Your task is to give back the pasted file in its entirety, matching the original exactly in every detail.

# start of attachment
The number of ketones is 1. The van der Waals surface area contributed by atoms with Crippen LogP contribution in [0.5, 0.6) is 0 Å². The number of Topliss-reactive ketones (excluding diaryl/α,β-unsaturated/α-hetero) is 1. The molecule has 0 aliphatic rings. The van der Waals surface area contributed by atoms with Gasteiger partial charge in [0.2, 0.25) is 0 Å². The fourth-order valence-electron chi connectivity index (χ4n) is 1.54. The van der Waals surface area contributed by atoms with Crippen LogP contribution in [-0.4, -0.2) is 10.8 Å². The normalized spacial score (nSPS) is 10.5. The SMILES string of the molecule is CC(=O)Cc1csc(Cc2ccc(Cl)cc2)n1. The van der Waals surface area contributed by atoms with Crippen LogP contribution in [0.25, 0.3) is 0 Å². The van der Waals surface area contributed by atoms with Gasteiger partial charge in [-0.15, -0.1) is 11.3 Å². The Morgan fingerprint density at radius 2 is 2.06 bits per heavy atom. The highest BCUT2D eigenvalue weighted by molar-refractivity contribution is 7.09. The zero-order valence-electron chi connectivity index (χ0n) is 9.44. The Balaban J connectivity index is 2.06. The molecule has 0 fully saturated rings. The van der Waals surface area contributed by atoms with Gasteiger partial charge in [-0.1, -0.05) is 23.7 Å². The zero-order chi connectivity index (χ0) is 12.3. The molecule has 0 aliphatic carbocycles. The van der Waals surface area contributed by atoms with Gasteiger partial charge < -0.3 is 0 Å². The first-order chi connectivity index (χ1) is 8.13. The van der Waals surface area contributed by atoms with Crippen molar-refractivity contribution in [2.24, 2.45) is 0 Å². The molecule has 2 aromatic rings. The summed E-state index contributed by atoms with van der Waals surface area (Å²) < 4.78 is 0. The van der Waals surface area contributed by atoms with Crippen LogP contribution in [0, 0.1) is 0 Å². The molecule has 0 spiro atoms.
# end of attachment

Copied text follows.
The number of ketones is 1. The van der Waals surface area contributed by atoms with Crippen LogP contribution in [0.5, 0.6) is 0 Å². The number of Topliss-reactive ketones (excluding diaryl/α,β-unsaturated/α-hetero) is 1. The molecule has 0 aliphatic rings. The van der Waals surface area contributed by atoms with Gasteiger partial charge in [0.2, 0.25) is 0 Å². The fourth-order valence-electron chi connectivity index (χ4n) is 1.54. The van der Waals surface area contributed by atoms with Crippen LogP contribution in [-0.4, -0.2) is 10.8 Å². The normalized spacial score (nSPS) is 10.5. The SMILES string of the molecule is CC(=O)Cc1csc(Cc2ccc(Cl)cc2)n1. The van der Waals surface area contributed by atoms with Crippen LogP contribution in [0.25, 0.3) is 0 Å². The van der Waals surface area contributed by atoms with Gasteiger partial charge in [-0.15, -0.1) is 11.3 Å². The Morgan fingerprint density at radius 2 is 2.06 bits per heavy atom. The highest BCUT2D eigenvalue weighted by molar-refractivity contribution is 7.09. The zero-order valence-electron chi connectivity index (χ0n) is 9.44. The Balaban J connectivity index is 2.06. The molecule has 0 fully saturated rings. The van der Waals surface area contributed by atoms with Gasteiger partial charge in [-0.1, -0.05) is 23.7 Å². The zero-order chi connectivity index (χ0) is 12.3. The molecule has 0 aliphatic carbocycles. The van der Waals surface area contributed by atoms with Gasteiger partial charge < -0.3 is 0 Å². The first-order chi connectivity index (χ1) is 8.13. The van der Waals surface area contributed by atoms with Crippen molar-refractivity contribution in [2.24, 2.45) is 0 Å². The molecule has 2 aromatic rings. The summed E-state index contributed by atoms with van der Waals surface area (Å²) < 4.78 is 0. The van der Waals surface area contributed by atoms with Crippen LogP contribution in [0, 0.1) is 0 Å². The molecule has 0 spiro atoms.